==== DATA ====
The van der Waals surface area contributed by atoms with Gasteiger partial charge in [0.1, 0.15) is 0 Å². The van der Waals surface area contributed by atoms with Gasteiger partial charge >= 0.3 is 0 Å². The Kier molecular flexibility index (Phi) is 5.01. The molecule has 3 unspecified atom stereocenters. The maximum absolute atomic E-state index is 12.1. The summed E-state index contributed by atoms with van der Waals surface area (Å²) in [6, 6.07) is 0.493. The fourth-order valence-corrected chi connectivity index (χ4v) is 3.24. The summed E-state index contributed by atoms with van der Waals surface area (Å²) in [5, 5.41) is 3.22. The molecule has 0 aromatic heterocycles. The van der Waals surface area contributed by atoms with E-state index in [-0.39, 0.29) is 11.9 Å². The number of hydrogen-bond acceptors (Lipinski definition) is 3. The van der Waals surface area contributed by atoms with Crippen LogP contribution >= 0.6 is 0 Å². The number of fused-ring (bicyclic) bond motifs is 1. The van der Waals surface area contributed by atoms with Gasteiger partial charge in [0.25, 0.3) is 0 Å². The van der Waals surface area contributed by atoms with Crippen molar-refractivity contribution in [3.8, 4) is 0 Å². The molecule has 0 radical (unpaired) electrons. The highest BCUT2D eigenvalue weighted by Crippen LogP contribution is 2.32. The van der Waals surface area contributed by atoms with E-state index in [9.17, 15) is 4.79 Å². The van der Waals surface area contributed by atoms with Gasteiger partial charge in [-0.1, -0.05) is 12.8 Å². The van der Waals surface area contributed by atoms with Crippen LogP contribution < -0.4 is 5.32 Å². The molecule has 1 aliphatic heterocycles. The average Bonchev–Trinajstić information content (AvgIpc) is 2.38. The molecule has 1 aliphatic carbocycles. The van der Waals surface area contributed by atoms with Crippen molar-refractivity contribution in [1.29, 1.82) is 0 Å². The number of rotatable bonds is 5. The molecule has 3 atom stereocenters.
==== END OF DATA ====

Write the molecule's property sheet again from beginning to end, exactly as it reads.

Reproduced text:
The van der Waals surface area contributed by atoms with Gasteiger partial charge in [0.1, 0.15) is 0 Å². The van der Waals surface area contributed by atoms with Gasteiger partial charge >= 0.3 is 0 Å². The Kier molecular flexibility index (Phi) is 5.01. The molecule has 3 unspecified atom stereocenters. The maximum absolute atomic E-state index is 12.1. The summed E-state index contributed by atoms with van der Waals surface area (Å²) in [6, 6.07) is 0.493. The fourth-order valence-corrected chi connectivity index (χ4v) is 3.24. The summed E-state index contributed by atoms with van der Waals surface area (Å²) in [5, 5.41) is 3.22. The molecule has 0 aromatic heterocycles. The van der Waals surface area contributed by atoms with E-state index in [-0.39, 0.29) is 11.9 Å². The number of hydrogen-bond acceptors (Lipinski definition) is 3. The van der Waals surface area contributed by atoms with Crippen LogP contribution >= 0.6 is 0 Å². The number of fused-ring (bicyclic) bond motifs is 1. The van der Waals surface area contributed by atoms with Gasteiger partial charge in [0.25, 0.3) is 0 Å². The van der Waals surface area contributed by atoms with Crippen molar-refractivity contribution in [3.8, 4) is 0 Å². The molecule has 0 radical (unpaired) electrons. The highest BCUT2D eigenvalue weighted by Crippen LogP contribution is 2.32. The van der Waals surface area contributed by atoms with E-state index in [9.17, 15) is 4.79 Å². The van der Waals surface area contributed by atoms with Gasteiger partial charge in [-0.1, -0.05) is 12.8 Å². The van der Waals surface area contributed by atoms with Crippen LogP contribution < -0.4 is 5.32 Å². The molecule has 1 aliphatic heterocycles. The average Bonchev–Trinajstić information content (AvgIpc) is 2.38. The molecule has 1 aliphatic carbocycles. The van der Waals surface area contributed by atoms with Crippen molar-refractivity contribution in [1.29, 1.82) is 0 Å². The number of rotatable bonds is 5. The molecule has 3 atom stereocenters.